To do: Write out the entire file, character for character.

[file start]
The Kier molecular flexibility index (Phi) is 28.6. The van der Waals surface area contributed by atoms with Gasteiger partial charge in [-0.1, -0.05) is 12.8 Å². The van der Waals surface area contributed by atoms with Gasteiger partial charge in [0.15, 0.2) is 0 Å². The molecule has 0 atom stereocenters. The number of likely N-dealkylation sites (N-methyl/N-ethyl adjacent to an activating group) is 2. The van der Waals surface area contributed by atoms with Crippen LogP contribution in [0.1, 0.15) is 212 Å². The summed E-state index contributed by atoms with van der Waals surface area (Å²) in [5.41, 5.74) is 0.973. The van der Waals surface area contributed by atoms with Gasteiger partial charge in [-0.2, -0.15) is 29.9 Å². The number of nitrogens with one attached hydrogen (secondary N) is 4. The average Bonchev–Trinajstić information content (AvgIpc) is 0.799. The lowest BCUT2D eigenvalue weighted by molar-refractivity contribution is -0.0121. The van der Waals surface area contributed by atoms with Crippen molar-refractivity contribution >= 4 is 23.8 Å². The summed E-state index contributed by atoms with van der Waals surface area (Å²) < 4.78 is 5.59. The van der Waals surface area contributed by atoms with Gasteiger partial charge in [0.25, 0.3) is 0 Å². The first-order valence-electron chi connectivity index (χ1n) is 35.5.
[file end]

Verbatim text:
The Kier molecular flexibility index (Phi) is 28.6. The van der Waals surface area contributed by atoms with Gasteiger partial charge in [-0.1, -0.05) is 12.8 Å². The van der Waals surface area contributed by atoms with Gasteiger partial charge in [0.15, 0.2) is 0 Å². The molecule has 0 atom stereocenters. The number of likely N-dealkylation sites (N-methyl/N-ethyl adjacent to an activating group) is 2. The van der Waals surface area contributed by atoms with Crippen LogP contribution in [0.1, 0.15) is 212 Å². The summed E-state index contributed by atoms with van der Waals surface area (Å²) in [5.41, 5.74) is 0.973. The van der Waals surface area contributed by atoms with Gasteiger partial charge in [-0.2, -0.15) is 29.9 Å². The number of nitrogens with one attached hydrogen (secondary N) is 4. The average Bonchev–Trinajstić information content (AvgIpc) is 0.799. The lowest BCUT2D eigenvalue weighted by molar-refractivity contribution is -0.0121. The van der Waals surface area contributed by atoms with Crippen molar-refractivity contribution >= 4 is 23.8 Å². The summed E-state index contributed by atoms with van der Waals surface area (Å²) < 4.78 is 5.59. The van der Waals surface area contributed by atoms with Gasteiger partial charge in [0.25, 0.3) is 0 Å². The first-order valence-electron chi connectivity index (χ1n) is 35.5.